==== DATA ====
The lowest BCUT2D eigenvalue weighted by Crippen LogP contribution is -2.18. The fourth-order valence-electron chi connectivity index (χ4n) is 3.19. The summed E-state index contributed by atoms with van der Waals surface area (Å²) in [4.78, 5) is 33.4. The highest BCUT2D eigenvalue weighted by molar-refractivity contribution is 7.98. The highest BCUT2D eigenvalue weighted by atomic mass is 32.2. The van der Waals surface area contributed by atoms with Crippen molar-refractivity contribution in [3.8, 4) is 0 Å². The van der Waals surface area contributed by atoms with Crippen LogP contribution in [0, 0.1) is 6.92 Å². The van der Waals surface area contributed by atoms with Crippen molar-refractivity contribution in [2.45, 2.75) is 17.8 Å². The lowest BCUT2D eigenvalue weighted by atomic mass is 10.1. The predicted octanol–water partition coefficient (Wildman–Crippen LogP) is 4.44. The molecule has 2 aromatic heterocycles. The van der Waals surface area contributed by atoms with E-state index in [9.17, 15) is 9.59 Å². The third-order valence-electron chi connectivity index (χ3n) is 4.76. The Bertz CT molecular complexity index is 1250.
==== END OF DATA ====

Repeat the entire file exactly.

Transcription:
The lowest BCUT2D eigenvalue weighted by Crippen LogP contribution is -2.18. The fourth-order valence-electron chi connectivity index (χ4n) is 3.19. The summed E-state index contributed by atoms with van der Waals surface area (Å²) in [4.78, 5) is 33.4. The highest BCUT2D eigenvalue weighted by molar-refractivity contribution is 7.98. The highest BCUT2D eigenvalue weighted by atomic mass is 32.2. The van der Waals surface area contributed by atoms with Crippen molar-refractivity contribution in [3.8, 4) is 0 Å². The van der Waals surface area contributed by atoms with Crippen LogP contribution in [0, 0.1) is 6.92 Å². The van der Waals surface area contributed by atoms with Crippen molar-refractivity contribution in [2.45, 2.75) is 17.8 Å². The lowest BCUT2D eigenvalue weighted by atomic mass is 10.1. The predicted octanol–water partition coefficient (Wildman–Crippen LogP) is 4.44. The molecule has 2 aromatic heterocycles. The van der Waals surface area contributed by atoms with E-state index in [9.17, 15) is 9.59 Å². The third-order valence-electron chi connectivity index (χ3n) is 4.76. The Bertz CT molecular complexity index is 1250.